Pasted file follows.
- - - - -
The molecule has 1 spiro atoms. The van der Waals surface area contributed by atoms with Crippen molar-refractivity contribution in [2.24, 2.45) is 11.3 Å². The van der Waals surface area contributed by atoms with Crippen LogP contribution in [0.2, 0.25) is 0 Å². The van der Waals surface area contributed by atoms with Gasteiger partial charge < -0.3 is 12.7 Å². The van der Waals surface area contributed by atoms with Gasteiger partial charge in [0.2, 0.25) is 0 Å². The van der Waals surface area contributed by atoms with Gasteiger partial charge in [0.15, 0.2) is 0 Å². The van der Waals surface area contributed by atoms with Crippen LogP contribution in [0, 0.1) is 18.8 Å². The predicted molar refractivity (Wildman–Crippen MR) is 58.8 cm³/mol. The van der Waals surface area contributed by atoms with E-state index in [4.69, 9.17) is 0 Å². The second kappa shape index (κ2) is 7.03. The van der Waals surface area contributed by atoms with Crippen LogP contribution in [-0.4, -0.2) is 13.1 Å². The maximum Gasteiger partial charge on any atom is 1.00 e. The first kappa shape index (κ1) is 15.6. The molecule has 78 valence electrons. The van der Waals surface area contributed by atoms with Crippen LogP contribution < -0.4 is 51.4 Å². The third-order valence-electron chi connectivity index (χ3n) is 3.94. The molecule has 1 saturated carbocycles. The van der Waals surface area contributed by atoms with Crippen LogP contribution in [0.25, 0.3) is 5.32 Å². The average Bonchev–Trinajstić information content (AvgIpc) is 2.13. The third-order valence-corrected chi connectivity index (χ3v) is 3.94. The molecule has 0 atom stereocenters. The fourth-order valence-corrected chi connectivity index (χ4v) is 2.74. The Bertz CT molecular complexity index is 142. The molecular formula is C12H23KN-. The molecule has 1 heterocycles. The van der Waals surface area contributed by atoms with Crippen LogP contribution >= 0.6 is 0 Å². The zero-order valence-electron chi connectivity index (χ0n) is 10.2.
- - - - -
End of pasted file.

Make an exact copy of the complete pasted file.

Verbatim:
The molecule has 1 spiro atoms. The van der Waals surface area contributed by atoms with Crippen molar-refractivity contribution in [2.24, 2.45) is 11.3 Å². The van der Waals surface area contributed by atoms with Crippen LogP contribution in [0.2, 0.25) is 0 Å². The van der Waals surface area contributed by atoms with Gasteiger partial charge < -0.3 is 12.7 Å². The van der Waals surface area contributed by atoms with Gasteiger partial charge in [0.2, 0.25) is 0 Å². The van der Waals surface area contributed by atoms with Gasteiger partial charge in [0.15, 0.2) is 0 Å². The van der Waals surface area contributed by atoms with Crippen LogP contribution in [0, 0.1) is 18.8 Å². The predicted molar refractivity (Wildman–Crippen MR) is 58.8 cm³/mol. The van der Waals surface area contributed by atoms with E-state index in [4.69, 9.17) is 0 Å². The second kappa shape index (κ2) is 7.03. The van der Waals surface area contributed by atoms with Crippen LogP contribution in [-0.4, -0.2) is 13.1 Å². The maximum Gasteiger partial charge on any atom is 1.00 e. The first kappa shape index (κ1) is 15.6. The molecule has 78 valence electrons. The van der Waals surface area contributed by atoms with Crippen LogP contribution < -0.4 is 51.4 Å². The third-order valence-electron chi connectivity index (χ3n) is 3.94. The molecule has 1 saturated carbocycles. The van der Waals surface area contributed by atoms with Crippen LogP contribution in [0.25, 0.3) is 5.32 Å². The average Bonchev–Trinajstić information content (AvgIpc) is 2.13. The third-order valence-corrected chi connectivity index (χ3v) is 3.94. The molecule has 0 atom stereocenters. The fourth-order valence-corrected chi connectivity index (χ4v) is 2.74. The Bertz CT molecular complexity index is 142. The molecular formula is C12H23KN-. The molecule has 1 heterocycles. The van der Waals surface area contributed by atoms with Crippen LogP contribution >= 0.6 is 0 Å². The zero-order valence-electron chi connectivity index (χ0n) is 10.2.